NASA astronaut discovers Christmas elf on the ISS

An Elf on a Shelf arrives in space to keep an eye on the crew and report back to Santa.

Amanda Kooser
Freelance writer Amanda C. Kooser covers gadgets and tech news with a twist for CNET. When not wallowing in weird gear and iPad apps for cats, she can be found tinkering with her 1956 DeSoto.
Amanda Kooser
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There are plenty of places to hide on the ISS.

Anne McClain/NASA

Welcome to the latest episode of Black Mirror, a haunting tale of a near-future world where a mysterious Elf on a Shelf appears on the International Space Station and a NASA astronaut must face a shocking dilemma: save the ISS, or save Christmas.

You won't see that description in a Netflix episode guide, but you might think it after see NASA astronaut Anne McClain's Tuesday tweet from the ISS showing an Elf on a Shelf toy strapped into a box of space supplies.

"I guess we all have to be good now," McClain wrote. "I hope with his mischievous ways, he doesn't get into anything TOO important." 

The Elf on Shelf is either a beloved or an unsettling holiday tradition, depending on your point of view. Parents are supposed to hide them around the house for kids to find. That's cute, but they're also watching you.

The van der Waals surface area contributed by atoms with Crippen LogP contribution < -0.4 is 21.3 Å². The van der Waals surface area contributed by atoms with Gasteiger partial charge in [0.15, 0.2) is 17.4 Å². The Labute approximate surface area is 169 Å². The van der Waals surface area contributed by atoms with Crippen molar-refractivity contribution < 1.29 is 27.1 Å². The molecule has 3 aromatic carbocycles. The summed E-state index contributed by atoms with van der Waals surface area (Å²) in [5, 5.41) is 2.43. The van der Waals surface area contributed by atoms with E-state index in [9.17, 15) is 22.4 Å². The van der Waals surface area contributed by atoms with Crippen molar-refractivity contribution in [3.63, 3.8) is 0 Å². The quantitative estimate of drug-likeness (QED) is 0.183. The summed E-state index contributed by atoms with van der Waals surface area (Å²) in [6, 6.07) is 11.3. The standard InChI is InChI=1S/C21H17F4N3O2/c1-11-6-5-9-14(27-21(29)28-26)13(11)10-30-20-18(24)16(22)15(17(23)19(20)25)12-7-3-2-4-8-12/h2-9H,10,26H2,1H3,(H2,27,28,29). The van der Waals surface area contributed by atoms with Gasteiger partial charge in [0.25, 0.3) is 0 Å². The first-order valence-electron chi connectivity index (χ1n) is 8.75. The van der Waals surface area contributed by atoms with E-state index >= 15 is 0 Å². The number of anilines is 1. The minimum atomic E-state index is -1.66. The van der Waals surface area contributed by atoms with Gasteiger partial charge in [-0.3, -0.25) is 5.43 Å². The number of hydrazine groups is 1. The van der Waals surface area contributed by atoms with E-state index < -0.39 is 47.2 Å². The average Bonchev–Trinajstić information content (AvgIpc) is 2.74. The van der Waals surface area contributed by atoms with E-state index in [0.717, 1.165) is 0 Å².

"The magical Scout Elves help Santa manage his naughty and nice lists by taking note of a family's Christmas adventures, and reporting back to Santa at the North Pole nightly," says the company behind Elf on a Shelf. It's not quite Big Brother, but still. 

The ISS just received a cargo shipment in a SpaceX Dragon capsule, so the elf may have been a stowaway. You can see a couple of pieces of fresh fruit floating nearby. 

McClain arrived on the ISS after launching on a Russian Soyuz rocket on Dec. 3. This is her first space mission, and hopefully she can keep the elf in check through the holiday season.

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